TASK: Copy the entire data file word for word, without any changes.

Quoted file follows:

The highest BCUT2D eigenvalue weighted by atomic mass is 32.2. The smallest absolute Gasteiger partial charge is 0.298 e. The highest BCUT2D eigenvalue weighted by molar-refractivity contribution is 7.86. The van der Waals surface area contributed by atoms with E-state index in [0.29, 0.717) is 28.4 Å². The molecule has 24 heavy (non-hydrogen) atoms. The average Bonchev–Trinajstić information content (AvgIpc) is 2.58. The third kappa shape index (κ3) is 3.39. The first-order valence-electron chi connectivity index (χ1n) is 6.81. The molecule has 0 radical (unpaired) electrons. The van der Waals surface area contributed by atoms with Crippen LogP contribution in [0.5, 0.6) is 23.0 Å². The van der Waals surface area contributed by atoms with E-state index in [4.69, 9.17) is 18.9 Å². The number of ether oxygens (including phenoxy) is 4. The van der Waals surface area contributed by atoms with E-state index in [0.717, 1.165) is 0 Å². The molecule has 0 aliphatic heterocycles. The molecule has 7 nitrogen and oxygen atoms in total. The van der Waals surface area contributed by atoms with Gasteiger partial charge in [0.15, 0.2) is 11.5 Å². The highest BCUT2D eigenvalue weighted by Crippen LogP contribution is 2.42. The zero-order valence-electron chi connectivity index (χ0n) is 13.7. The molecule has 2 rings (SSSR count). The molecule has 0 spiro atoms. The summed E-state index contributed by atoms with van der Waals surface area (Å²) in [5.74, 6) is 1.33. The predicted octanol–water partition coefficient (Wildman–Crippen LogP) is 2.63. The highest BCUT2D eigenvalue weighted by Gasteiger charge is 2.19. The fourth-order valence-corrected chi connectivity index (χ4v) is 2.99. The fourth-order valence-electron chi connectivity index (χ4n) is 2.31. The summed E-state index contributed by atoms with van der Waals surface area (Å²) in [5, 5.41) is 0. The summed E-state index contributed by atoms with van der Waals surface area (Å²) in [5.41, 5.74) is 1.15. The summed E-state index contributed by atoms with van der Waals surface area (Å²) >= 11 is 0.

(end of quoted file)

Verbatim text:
The highest BCUT2D eigenvalue weighted by atomic mass is 32.2. The smallest absolute Gasteiger partial charge is 0.298 e. The highest BCUT2D eigenvalue weighted by molar-refractivity contribution is 7.86. The van der Waals surface area contributed by atoms with E-state index in [0.29, 0.717) is 28.4 Å². The molecule has 24 heavy (non-hydrogen) atoms. The average Bonchev–Trinajstić information content (AvgIpc) is 2.58. The third kappa shape index (κ3) is 3.39. The first-order valence-electron chi connectivity index (χ1n) is 6.81. The molecule has 0 radical (unpaired) electrons. The van der Waals surface area contributed by atoms with Crippen LogP contribution in [0.5, 0.6) is 23.0 Å². The van der Waals surface area contributed by atoms with E-state index in [4.69, 9.17) is 18.9 Å². The number of ether oxygens (including phenoxy) is 4. The van der Waals surface area contributed by atoms with E-state index in [0.717, 1.165) is 0 Å². The molecule has 0 aliphatic heterocycles. The molecule has 7 nitrogen and oxygen atoms in total. The van der Waals surface area contributed by atoms with Gasteiger partial charge in [0.15, 0.2) is 11.5 Å². The highest BCUT2D eigenvalue weighted by Crippen LogP contribution is 2.42. The zero-order valence-electron chi connectivity index (χ0n) is 13.7. The molecule has 2 rings (SSSR count). The molecule has 0 spiro atoms. The summed E-state index contributed by atoms with van der Waals surface area (Å²) in [5.74, 6) is 1.33. The predicted octanol–water partition coefficient (Wildman–Crippen LogP) is 2.63. The highest BCUT2D eigenvalue weighted by Gasteiger charge is 2.19. The fourth-order valence-corrected chi connectivity index (χ4v) is 2.99. The fourth-order valence-electron chi connectivity index (χ4n) is 2.31. The summed E-state index contributed by atoms with van der Waals surface area (Å²) in [5, 5.41) is 0. The summed E-state index contributed by atoms with van der Waals surface area (Å²) in [5.41, 5.74) is 1.15. The summed E-state index contributed by atoms with van der Waals surface area (Å²) >= 11 is 0.